Pump up the beats to maximise exercise

Sophie Moore
(Australian Associated Press)


Ban the ballads and turn up the beats next time you exercise to get the most out of your workout, researchers say.

An Italian study has found listening to high-tempo music when exercising increases its benefits while making it seem less strenuous.

Research has previously shown music can distract from fatigue and discomfort, allowing people to get down and boogie all night long.

To find out what tempo worked best, researchers first had a group of women exercise in silence on a treadmill or while doing high-intensity leg presses. Then they had the group do the same exercises again with music.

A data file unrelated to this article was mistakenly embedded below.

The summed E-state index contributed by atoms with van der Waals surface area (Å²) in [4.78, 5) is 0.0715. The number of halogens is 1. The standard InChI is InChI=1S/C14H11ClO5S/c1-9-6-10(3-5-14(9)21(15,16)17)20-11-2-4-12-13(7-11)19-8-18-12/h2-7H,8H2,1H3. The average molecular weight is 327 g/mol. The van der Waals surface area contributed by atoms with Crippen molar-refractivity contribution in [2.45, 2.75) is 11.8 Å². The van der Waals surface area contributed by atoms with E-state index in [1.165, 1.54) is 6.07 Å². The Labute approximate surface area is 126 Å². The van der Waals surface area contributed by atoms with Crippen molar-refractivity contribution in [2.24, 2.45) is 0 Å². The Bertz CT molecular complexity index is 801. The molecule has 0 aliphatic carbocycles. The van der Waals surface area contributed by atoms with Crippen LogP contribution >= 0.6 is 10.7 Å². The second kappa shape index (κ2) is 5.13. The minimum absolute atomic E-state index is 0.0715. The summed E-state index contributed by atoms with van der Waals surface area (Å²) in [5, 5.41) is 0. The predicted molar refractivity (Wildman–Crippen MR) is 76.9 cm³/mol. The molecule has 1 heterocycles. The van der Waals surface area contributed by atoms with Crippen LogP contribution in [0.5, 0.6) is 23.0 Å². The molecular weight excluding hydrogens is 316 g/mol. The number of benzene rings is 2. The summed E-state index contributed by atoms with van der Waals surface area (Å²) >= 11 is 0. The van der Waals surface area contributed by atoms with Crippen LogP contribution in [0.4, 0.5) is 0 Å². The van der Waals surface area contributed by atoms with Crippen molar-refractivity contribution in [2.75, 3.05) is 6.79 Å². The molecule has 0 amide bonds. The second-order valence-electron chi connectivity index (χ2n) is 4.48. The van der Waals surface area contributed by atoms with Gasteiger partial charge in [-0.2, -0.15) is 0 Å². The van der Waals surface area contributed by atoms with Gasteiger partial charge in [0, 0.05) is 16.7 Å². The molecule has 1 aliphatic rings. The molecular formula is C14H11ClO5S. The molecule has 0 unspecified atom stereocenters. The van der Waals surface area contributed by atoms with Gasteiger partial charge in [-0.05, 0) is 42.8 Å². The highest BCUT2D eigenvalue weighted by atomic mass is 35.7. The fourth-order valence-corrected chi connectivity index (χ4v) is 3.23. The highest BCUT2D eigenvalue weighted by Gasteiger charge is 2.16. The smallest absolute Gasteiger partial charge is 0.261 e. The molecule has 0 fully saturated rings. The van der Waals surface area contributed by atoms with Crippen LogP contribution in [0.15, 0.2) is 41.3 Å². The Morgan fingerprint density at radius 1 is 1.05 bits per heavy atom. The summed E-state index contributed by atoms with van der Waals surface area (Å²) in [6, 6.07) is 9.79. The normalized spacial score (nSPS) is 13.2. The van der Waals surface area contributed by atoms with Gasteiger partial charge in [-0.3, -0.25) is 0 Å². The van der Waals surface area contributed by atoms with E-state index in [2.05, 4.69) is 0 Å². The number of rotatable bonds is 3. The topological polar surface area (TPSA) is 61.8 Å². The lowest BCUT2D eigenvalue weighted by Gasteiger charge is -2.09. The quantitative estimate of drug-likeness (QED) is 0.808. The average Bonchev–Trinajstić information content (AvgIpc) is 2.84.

The participants had their heart rates measured against their perceived effort required to complete their exercises.

Lead author Luca Ardigo says the team found listening to high-tempo music resulted in the highest heart rate and lowest perceived exertion, compared to exercise without music.

“This means that the exercise seemed like less effort, but it was more beneficial in terms of enhancing physical fitness,” Prof Ardigo said.

The effects were greater for endurance exercises – walking or running – than high-intensity exercise such as weightlifting.

Researchers hope the results will lead to a simpler way to entice people off the couch, or at least get their feet tapping.


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